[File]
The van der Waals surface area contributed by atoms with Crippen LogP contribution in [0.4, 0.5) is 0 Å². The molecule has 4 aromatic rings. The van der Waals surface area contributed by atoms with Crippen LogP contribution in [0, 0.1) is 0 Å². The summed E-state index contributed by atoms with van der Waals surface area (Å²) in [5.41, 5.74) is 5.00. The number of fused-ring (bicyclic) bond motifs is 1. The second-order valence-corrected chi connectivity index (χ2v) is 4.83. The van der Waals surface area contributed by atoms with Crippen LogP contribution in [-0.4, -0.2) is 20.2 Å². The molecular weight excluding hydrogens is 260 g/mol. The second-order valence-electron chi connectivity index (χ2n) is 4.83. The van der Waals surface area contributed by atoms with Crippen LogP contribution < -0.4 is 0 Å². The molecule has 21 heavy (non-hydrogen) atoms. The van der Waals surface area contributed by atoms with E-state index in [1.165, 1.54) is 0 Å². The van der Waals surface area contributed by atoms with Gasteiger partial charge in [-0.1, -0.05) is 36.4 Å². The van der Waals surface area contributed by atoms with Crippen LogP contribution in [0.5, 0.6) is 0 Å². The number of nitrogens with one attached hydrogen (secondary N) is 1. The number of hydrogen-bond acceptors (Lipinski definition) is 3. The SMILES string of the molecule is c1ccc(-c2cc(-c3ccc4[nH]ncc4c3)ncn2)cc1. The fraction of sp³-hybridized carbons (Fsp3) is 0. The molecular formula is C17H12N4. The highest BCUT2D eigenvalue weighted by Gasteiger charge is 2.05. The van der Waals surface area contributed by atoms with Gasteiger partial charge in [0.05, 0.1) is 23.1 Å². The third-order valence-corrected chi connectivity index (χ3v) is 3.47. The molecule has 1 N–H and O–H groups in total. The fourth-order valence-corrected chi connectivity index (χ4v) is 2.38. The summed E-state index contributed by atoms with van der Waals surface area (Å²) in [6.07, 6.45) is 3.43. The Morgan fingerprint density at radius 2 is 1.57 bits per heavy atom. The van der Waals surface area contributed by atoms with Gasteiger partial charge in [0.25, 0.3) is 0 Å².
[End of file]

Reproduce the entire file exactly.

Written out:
The van der Waals surface area contributed by atoms with Crippen LogP contribution in [0.4, 0.5) is 0 Å². The molecule has 4 aromatic rings. The van der Waals surface area contributed by atoms with Crippen LogP contribution in [0, 0.1) is 0 Å². The summed E-state index contributed by atoms with van der Waals surface area (Å²) in [5.41, 5.74) is 5.00. The number of fused-ring (bicyclic) bond motifs is 1. The second-order valence-corrected chi connectivity index (χ2v) is 4.83. The van der Waals surface area contributed by atoms with Crippen LogP contribution in [-0.4, -0.2) is 20.2 Å². The molecular weight excluding hydrogens is 260 g/mol. The second-order valence-electron chi connectivity index (χ2n) is 4.83. The van der Waals surface area contributed by atoms with Crippen LogP contribution < -0.4 is 0 Å². The molecule has 21 heavy (non-hydrogen) atoms. The van der Waals surface area contributed by atoms with E-state index in [1.165, 1.54) is 0 Å². The van der Waals surface area contributed by atoms with Gasteiger partial charge in [-0.1, -0.05) is 36.4 Å². The van der Waals surface area contributed by atoms with Crippen LogP contribution in [0.5, 0.6) is 0 Å². The number of nitrogens with one attached hydrogen (secondary N) is 1. The number of hydrogen-bond acceptors (Lipinski definition) is 3. The SMILES string of the molecule is c1ccc(-c2cc(-c3ccc4[nH]ncc4c3)ncn2)cc1. The fraction of sp³-hybridized carbons (Fsp3) is 0. The molecular formula is C17H12N4. The highest BCUT2D eigenvalue weighted by Gasteiger charge is 2.05. The van der Waals surface area contributed by atoms with Gasteiger partial charge in [0.05, 0.1) is 23.1 Å². The third-order valence-corrected chi connectivity index (χ3v) is 3.47. The molecule has 1 N–H and O–H groups in total. The fourth-order valence-corrected chi connectivity index (χ4v) is 2.38. The summed E-state index contributed by atoms with van der Waals surface area (Å²) in [6.07, 6.45) is 3.43. The Morgan fingerprint density at radius 2 is 1.57 bits per heavy atom. The van der Waals surface area contributed by atoms with Gasteiger partial charge in [0.25, 0.3) is 0 Å².